Video Game DEMO-lition: BIONIC COMMANDO REARMED 2, more

Video Game DEMO-lition: BIONIC COMMANDO

Just two demos this week, but once again, they're pretty big ones. How does the "rearmed" formula continue into a second installment? And is it still "Fight Night" for EA? Find out below!

Bionic Commando: Rearmed 2 (Xbox Live Arcade)

Of the pair of Bionic Commando games released in 2009, it wasn’t supposed to be the downloadable 1988 NES game with a fresh coat of paint that outshone the big budget current-gen console release, but that’s exactly what happened, and that new classic title is the one that earned a sequel. The demo for Rearmed 2 starts with short cut-scene that helps bridge the gap between first game and the jarring continuity break that was the major release then lets you play though the first stage up to (but not including) the first boss. En route to the abbreviated end, the game shows off the two biggest new features: ‘bio-vision’ that detects hidden items and, in a first for the side scrolling Bionic Commando games, the ability to jump. While this ‘innovation’ will go a long way to demystifying the game for a lot of new players and get them through the first critical hours of gameplay, it ultimately cheapens the experience, making Bionic Commando: Rearmed 2 more like a generic side scrolling actioner. The controls also feel a bit stiff, making what should be graceful swinging action feel belabored. Visually the game boasts the same 2.5-D visuals that the previous title did, though the choice of the dark, rainy first stage is an extremely poor one that obscures important details like the locations of explosive drums and latch points for your bionic arm. On the other hand, the energy delivered by the marshal/house music combo soundtrack continues to impress. Despite the missteps, and the inclusion of the lead character in the upcoming Marvel vs. Capcom 3, Capcom’s commitment to this old-school franchise is commendable.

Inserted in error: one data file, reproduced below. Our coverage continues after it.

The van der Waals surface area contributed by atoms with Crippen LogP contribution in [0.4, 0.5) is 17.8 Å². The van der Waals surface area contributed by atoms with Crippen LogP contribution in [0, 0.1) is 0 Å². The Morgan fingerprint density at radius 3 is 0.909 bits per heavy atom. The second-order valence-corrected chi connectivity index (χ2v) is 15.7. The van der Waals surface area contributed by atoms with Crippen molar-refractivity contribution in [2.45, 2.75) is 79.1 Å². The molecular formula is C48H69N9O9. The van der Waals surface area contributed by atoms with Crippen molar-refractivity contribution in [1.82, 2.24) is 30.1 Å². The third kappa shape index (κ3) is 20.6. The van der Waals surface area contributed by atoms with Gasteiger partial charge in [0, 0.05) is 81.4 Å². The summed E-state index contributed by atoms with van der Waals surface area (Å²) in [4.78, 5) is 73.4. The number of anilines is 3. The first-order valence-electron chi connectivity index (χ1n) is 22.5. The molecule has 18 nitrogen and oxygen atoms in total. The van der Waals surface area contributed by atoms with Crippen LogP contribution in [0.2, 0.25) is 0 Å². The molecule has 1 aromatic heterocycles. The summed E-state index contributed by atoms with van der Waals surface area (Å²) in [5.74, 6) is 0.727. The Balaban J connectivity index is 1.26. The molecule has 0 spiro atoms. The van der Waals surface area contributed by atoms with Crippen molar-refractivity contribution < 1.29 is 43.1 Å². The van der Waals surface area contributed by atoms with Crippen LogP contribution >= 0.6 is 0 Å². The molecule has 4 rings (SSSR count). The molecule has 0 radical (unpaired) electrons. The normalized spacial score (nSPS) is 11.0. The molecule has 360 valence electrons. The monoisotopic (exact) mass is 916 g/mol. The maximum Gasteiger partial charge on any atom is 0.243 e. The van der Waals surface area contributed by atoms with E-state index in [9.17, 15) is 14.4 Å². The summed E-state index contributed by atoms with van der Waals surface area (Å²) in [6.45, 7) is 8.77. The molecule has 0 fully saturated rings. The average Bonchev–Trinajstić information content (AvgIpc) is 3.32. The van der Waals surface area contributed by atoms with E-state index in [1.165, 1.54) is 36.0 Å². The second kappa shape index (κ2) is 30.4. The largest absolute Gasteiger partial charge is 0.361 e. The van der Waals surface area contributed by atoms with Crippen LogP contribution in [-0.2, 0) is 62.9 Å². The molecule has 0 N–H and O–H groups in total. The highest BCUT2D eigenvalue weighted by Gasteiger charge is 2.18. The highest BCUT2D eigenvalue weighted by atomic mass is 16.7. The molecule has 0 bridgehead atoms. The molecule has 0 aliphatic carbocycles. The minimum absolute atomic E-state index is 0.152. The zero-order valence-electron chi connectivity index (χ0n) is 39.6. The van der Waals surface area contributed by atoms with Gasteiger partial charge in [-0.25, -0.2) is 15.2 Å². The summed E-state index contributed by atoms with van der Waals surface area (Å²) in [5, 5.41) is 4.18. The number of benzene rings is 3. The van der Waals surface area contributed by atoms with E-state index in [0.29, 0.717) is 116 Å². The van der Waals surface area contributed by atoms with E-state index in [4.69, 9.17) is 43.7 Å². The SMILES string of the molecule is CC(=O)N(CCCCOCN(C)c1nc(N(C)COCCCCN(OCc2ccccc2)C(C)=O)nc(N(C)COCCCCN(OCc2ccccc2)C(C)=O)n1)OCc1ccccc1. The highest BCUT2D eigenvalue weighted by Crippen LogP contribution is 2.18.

Fight Night Champion (Xbox Reatil)

EA is trying something new with their boxing sim franchise and they are doing all they can to get that point across. The demo boasts multiple videos of the game’s new and revised features, including one for the revised “Full Spectrum Punch Control” scheme that has all the different types of punches mapped to directional flicks of the right analog stick. One video is about the deepened career mode that now features the need to schedule out your boxer’s year, a skill upgrade/perk system and the ability to form an online stable of fighters with your friends and compete in tournaments as a group. However, the most interesting feature video is for Champion Mode, which plays out the game framed as a boxing movie storyline, filling the time between fights with family/relationship drama and a plot about the shady characters that inhabit the sport behind the scenes.

Once you are finished watching the commercials, a bit of gameplay is also offered: a three-round bout between heavyweight legends Mike Tyson and Muhammad Ali or welterweight contenders Manny Pacquiao and Miguel Cotto. Visually the boxing is very impressive, the fighters look not-too-creepily lifelike, and there is little to no clipping of boxer’s arms into their own bodies or their opponents that’s plagued boxing games in the past. In fact the way arms tangle when the fighters trade blows at close range is worthy of special mention, but the spray of white dots representing sweat flung from a punched face hampers the overall illusion. The multitude of punching and movement options make the controls complex to the point where some buttons are pressed into double duty but are still arranged in a way that they don’t require to many finger tangling maneuvers. The revised “Full Spectrum Punch Control” works better than the complicated analog stick maneuvers from versions past, though the way it queues up punches takes some getting used to. The fights are played out side-by-side, punching left or right is in the default configuration split vertically, counter-intuitively making punching with the left hand performed by pushing the stick away from your opponent. With the sound, EA has performed its usual maneuver of licensed music and a pair of commentators that do a good job keeping up with the action as well as cleverly making references to the ‘storyline’ of the fight. The demo also supports local and online play, but for the latter, only among your friends list.

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